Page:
This was a great book. It had the pacing for a multiple book series. While it was still predictable, I liked the feud that Tom Sunday presented, starting as a friend, then slowly souring until he's mean and dangerous. I liked that the Sacketts had finally made it went into the Rockies, and it was a more traditional cowboy story. Politics, friendships, adversaries, gun fights, and cattle driving.

There were some oddities, like Tyrell and Orrin not getting their money out of the banks in the story
Jim Peoples
Dec 02, 2014 Jim Peoples rated it really liked it  ·  review of another edition
Shelves: westerns
Tyrel Sackett was a good character to follow. He had a moral code to abide by, and just like every other Sackett, family was important to him. It was a little confusing how L'Amour took him away from his home towards the middle and brought him into moving cattle apart from Orrin. Not sure how that fit too much into the plot. But, unlike some of L'Amour's books, the ending wasn't abrupt and left one satisfied with where the character ended up. Very realistic character faced with an uncertain futu ...more
Bookworm Smith
Another classic Western story where a tough kid from the East brings justice to a fledgling town in the wild West. Apparently, this is number six in a series, yet it felt like both a stand alone novel or the beginning of an epic series. It starts at the beginning (haha), when two brothers, Tyrel and Orrin Sackett, take off to the open country of the West. They face a pile of obstacles; natives, roughnecks, gamblers, drunks, land grabbers...all the common villain types. They end up settling in a ...more
Jul 26, 2013 Ally rated it it was ok  ·  review of another edition
You know there's a book where everybody says, "It's a good book. Read it, girl!" and you read it because of peer pressure and think it's a horrible book? Well, that's what I feel about The Daybreakers. I even liked the synopsis, but no matter how hard I tried to like it, I couldn't. When I read The Daybreakers, I feel like those "kinda dumb" kids in math class who can't understand simple algebra problems like x+3x+2=0. (It's x=-2, x=-1. I'm really good at math, so don't try to message me and yel ...more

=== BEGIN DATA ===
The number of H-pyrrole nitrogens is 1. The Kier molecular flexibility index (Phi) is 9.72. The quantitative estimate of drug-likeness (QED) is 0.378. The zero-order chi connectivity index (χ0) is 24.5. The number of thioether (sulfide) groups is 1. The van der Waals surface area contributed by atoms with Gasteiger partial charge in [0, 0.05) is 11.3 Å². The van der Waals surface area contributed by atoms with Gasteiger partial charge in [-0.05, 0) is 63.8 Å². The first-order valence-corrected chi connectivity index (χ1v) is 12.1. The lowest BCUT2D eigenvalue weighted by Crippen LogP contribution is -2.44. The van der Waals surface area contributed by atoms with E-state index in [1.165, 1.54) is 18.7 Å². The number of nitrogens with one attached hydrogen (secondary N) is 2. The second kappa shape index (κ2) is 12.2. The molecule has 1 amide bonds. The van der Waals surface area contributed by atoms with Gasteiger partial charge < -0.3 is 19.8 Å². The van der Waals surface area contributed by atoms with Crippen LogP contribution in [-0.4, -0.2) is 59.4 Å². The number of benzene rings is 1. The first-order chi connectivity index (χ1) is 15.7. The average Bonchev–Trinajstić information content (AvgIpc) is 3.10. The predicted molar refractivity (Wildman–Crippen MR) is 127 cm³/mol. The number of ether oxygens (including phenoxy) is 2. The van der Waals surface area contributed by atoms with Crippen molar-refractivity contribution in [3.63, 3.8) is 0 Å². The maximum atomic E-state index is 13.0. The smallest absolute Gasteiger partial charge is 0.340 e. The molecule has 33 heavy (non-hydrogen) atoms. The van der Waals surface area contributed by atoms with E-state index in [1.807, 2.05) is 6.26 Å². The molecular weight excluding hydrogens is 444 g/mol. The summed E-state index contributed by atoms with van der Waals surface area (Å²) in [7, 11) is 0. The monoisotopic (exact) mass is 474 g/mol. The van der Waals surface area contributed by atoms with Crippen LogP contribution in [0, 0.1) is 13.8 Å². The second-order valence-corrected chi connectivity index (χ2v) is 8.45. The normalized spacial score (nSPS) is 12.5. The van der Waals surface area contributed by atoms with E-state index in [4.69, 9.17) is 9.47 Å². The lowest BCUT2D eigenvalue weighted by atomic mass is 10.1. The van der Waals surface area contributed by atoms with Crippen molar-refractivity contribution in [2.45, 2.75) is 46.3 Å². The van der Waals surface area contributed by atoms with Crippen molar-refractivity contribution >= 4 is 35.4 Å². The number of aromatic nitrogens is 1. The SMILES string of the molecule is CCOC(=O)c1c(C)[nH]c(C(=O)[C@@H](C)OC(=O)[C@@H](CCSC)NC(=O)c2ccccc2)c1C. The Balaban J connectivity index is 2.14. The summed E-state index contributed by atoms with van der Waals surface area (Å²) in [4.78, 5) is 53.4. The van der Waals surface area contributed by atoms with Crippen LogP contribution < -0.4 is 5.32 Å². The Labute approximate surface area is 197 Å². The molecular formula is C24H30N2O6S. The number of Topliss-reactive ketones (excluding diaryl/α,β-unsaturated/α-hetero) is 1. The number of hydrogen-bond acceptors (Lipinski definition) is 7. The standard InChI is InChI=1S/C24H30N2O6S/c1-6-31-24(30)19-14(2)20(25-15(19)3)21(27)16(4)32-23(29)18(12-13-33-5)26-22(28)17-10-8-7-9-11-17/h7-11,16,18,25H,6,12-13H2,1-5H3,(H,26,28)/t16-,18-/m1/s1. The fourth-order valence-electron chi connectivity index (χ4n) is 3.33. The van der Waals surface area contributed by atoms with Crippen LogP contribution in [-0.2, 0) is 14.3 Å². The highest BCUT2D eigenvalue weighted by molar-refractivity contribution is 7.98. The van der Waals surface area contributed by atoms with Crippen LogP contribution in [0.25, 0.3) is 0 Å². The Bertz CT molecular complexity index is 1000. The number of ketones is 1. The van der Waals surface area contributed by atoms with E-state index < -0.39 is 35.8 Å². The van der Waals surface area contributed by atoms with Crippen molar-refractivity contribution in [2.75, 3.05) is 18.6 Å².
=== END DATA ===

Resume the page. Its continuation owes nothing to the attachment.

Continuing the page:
Steven Brandt (Audiobook-Heaven)
The Daybreakers is the story of how and why the Sacketts moved west from their home in the Tennessee mountains. To save his brother’s life, Tyrel Sackett is forced to gun a man down. Fearing trouble with the law, Ma urges Tyrel to head west and stake a claim so the family can have a place of their own on the frontier. Tyrel and his brother Orrin set out together.

Orrin and Tyrel soon take up with a cattle outfit to make a little money. It isn't long, however, before the enterprising brothers de
Adam Powers
Mar 16, 2013 Adam Powers rated it really liked it  ·  review of another edition
I have only read a few Western novels before, although I have read a couple by L'Amour. This is a solid genre novel with a plot that kept me reading, even though I am not a big reader in this genre. The characters are well drawn and seem realistic for the most part, and the main character, also the narrator, has his strengths and limitations. Tyrel Sackett, the protagonist and narrator, is a young guy with spit in his soul that manages to cause us to like him for his honesty and integrity despit ...more
Thomas Nall
Jul 14, 2013 Thomas Nall rated it really liked it  ·  review of another edition
Shelves: western
Well... My first L'Amour and I don't know why I waited til age 46 to read one. I guess I thought that a 50 year old western novel would be too un-eventful or out of touch, but on the contrary. The story and characters are real... way more real than, say, what one might expect from a 50 year old black and white western movie, not withstanding that I like the old westerns, when I'm of a certain mood.

I certainly would recommend this particular book, and I suspect, the others as well based on what
I'm not done with this book, but I'm ready to write a review... I'm close. I started reading this book because my grandfather has ALL of Louis L'Amour's books. I recently inherited them. I am a naturally nostalgic person and sometimes read and re-read things because they evoke nostalgic feelings. I wanted to be reminded of my grandfather. I sometimes watch westerns for the same reason... they make me feel cozy. This book delivered on this desire, but... it was also pretty dang good!

I liked this
Oct 24, 2008 Daniel rated it liked it  ·  review of another edition
Shelves: 2008